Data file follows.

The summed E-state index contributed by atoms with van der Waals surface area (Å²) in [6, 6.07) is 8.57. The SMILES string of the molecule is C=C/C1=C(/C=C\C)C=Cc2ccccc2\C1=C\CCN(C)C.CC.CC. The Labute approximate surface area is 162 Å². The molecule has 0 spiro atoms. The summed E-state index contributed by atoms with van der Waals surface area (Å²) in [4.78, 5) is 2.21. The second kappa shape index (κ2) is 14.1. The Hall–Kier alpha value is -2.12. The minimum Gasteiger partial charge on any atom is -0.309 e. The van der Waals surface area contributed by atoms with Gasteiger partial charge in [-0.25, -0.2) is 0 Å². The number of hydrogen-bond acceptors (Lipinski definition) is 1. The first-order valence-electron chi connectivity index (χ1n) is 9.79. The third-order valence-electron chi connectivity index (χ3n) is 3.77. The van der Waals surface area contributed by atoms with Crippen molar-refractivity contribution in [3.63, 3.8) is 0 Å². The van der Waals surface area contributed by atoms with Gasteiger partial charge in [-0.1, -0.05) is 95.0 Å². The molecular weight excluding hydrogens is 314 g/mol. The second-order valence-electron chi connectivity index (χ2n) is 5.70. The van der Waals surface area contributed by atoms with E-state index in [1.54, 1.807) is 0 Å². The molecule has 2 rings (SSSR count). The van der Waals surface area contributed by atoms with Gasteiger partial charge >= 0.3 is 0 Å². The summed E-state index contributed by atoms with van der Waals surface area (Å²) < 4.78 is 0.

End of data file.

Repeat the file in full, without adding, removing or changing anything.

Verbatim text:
The summed E-state index contributed by atoms with van der Waals surface area (Å²) in [6, 6.07) is 8.57. The SMILES string of the molecule is C=C/C1=C(/C=C\C)C=Cc2ccccc2\C1=C\CCN(C)C.CC.CC. The Labute approximate surface area is 162 Å². The molecule has 0 spiro atoms. The summed E-state index contributed by atoms with van der Waals surface area (Å²) in [4.78, 5) is 2.21. The second kappa shape index (κ2) is 14.1. The Hall–Kier alpha value is -2.12. The minimum Gasteiger partial charge on any atom is -0.309 e. The van der Waals surface area contributed by atoms with Gasteiger partial charge in [-0.25, -0.2) is 0 Å². The number of hydrogen-bond acceptors (Lipinski definition) is 1. The first-order valence-electron chi connectivity index (χ1n) is 9.79. The third-order valence-electron chi connectivity index (χ3n) is 3.77. The van der Waals surface area contributed by atoms with Crippen molar-refractivity contribution in [3.63, 3.8) is 0 Å². The van der Waals surface area contributed by atoms with Gasteiger partial charge in [-0.1, -0.05) is 95.0 Å². The molecular weight excluding hydrogens is 314 g/mol. The second-order valence-electron chi connectivity index (χ2n) is 5.70. The van der Waals surface area contributed by atoms with E-state index in [1.54, 1.807) is 0 Å². The molecule has 2 rings (SSSR count). The van der Waals surface area contributed by atoms with Gasteiger partial charge >= 0.3 is 0 Å². The summed E-state index contributed by atoms with van der Waals surface area (Å²) < 4.78 is 0.